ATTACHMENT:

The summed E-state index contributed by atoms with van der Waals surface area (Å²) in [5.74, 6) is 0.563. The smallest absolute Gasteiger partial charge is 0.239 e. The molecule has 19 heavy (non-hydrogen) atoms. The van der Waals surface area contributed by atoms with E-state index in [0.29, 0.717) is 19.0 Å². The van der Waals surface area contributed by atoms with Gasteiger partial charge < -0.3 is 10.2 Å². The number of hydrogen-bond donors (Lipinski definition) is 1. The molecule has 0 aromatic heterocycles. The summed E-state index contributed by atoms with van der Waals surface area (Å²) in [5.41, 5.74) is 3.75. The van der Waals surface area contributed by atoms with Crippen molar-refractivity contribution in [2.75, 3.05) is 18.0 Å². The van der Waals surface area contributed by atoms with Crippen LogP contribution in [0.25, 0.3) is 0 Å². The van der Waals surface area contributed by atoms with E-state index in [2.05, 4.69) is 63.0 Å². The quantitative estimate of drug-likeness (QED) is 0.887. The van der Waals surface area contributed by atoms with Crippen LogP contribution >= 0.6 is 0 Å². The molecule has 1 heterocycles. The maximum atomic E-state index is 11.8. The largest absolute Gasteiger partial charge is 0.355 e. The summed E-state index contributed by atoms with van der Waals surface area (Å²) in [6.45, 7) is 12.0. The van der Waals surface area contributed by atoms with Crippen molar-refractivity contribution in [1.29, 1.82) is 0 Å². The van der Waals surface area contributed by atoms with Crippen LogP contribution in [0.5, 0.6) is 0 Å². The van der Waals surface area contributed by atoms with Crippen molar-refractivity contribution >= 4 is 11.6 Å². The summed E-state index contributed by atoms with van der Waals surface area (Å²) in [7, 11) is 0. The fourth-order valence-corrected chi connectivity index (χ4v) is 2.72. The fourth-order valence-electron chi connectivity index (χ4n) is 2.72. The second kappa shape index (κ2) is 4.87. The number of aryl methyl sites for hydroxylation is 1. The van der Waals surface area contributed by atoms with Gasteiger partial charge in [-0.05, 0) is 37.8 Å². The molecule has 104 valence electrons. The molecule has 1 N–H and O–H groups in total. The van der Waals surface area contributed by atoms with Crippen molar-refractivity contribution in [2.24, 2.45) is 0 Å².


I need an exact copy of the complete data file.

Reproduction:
The summed E-state index contributed by atoms with van der Waals surface area (Å²) in [5.74, 6) is 0.563. The smallest absolute Gasteiger partial charge is 0.239 e. The molecule has 19 heavy (non-hydrogen) atoms. The van der Waals surface area contributed by atoms with E-state index in [0.29, 0.717) is 19.0 Å². The van der Waals surface area contributed by atoms with Gasteiger partial charge < -0.3 is 10.2 Å². The number of hydrogen-bond donors (Lipinski definition) is 1. The molecule has 0 aromatic heterocycles. The summed E-state index contributed by atoms with van der Waals surface area (Å²) in [5.41, 5.74) is 3.75. The van der Waals surface area contributed by atoms with Crippen molar-refractivity contribution in [2.75, 3.05) is 18.0 Å². The van der Waals surface area contributed by atoms with Crippen LogP contribution in [0.25, 0.3) is 0 Å². The van der Waals surface area contributed by atoms with E-state index in [2.05, 4.69) is 63.0 Å². The quantitative estimate of drug-likeness (QED) is 0.887. The van der Waals surface area contributed by atoms with Crippen LogP contribution >= 0.6 is 0 Å². The molecule has 1 heterocycles. The maximum atomic E-state index is 11.8. The largest absolute Gasteiger partial charge is 0.355 e. The summed E-state index contributed by atoms with van der Waals surface area (Å²) in [6.45, 7) is 12.0. The van der Waals surface area contributed by atoms with Crippen molar-refractivity contribution in [1.29, 1.82) is 0 Å². The van der Waals surface area contributed by atoms with Crippen LogP contribution in [0.5, 0.6) is 0 Å². The van der Waals surface area contributed by atoms with Crippen molar-refractivity contribution >= 4 is 11.6 Å². The summed E-state index contributed by atoms with van der Waals surface area (Å²) in [7, 11) is 0. The fourth-order valence-corrected chi connectivity index (χ4v) is 2.72. The fourth-order valence-electron chi connectivity index (χ4n) is 2.72. The second kappa shape index (κ2) is 4.87. The number of aryl methyl sites for hydroxylation is 1. The van der Waals surface area contributed by atoms with Gasteiger partial charge in [-0.05, 0) is 37.8 Å². The molecule has 104 valence electrons. The molecule has 1 N–H and O–H groups in total. The van der Waals surface area contributed by atoms with Crippen molar-refractivity contribution in [2.24, 2.45) is 0 Å².